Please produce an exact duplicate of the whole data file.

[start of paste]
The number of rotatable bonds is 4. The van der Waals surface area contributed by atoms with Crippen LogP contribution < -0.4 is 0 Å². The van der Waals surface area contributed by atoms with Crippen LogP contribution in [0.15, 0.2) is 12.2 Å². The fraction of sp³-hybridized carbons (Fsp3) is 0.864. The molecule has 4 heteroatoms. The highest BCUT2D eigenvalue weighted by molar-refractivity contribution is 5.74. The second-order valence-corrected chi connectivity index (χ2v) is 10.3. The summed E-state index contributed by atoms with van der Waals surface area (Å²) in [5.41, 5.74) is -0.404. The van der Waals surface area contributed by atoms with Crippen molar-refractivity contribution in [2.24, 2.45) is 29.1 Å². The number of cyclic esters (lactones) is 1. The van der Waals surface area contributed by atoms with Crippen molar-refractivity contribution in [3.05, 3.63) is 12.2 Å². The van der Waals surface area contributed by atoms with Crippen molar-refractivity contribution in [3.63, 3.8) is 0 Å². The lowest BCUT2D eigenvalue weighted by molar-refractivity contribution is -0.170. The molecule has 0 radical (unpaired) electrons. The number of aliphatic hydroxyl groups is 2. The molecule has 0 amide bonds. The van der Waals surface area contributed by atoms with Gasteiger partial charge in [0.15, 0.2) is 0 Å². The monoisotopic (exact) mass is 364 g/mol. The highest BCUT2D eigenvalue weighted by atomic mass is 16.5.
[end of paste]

The number of rotatable bonds is 4. The van der Waals surface area contributed by atoms with Crippen LogP contribution < -0.4 is 0 Å². The van der Waals surface area contributed by atoms with Crippen LogP contribution in [0.15, 0.2) is 12.2 Å². The fraction of sp³-hybridized carbons (Fsp3) is 0.864. The molecule has 4 heteroatoms. The highest BCUT2D eigenvalue weighted by molar-refractivity contribution is 5.74. The second-order valence-corrected chi connectivity index (χ2v) is 10.3. The summed E-state index contributed by atoms with van der Waals surface area (Å²) in [5.41, 5.74) is -0.404. The van der Waals surface area contributed by atoms with Crippen molar-refractivity contribution in [2.24, 2.45) is 29.1 Å². The number of cyclic esters (lactones) is 1. The van der Waals surface area contributed by atoms with Crippen molar-refractivity contribution in [3.05, 3.63) is 12.2 Å². The van der Waals surface area contributed by atoms with Crippen molar-refractivity contribution in [3.63, 3.8) is 0 Å². The lowest BCUT2D eigenvalue weighted by molar-refractivity contribution is -0.170. The molecule has 0 radical (unpaired) electrons. The number of aliphatic hydroxyl groups is 2. The molecule has 0 amide bonds. The van der Waals surface area contributed by atoms with Gasteiger partial charge in [0.15, 0.2) is 0 Å². The monoisotopic (exact) mass is 364 g/mol. The highest BCUT2D eigenvalue weighted by atomic mass is 16.5.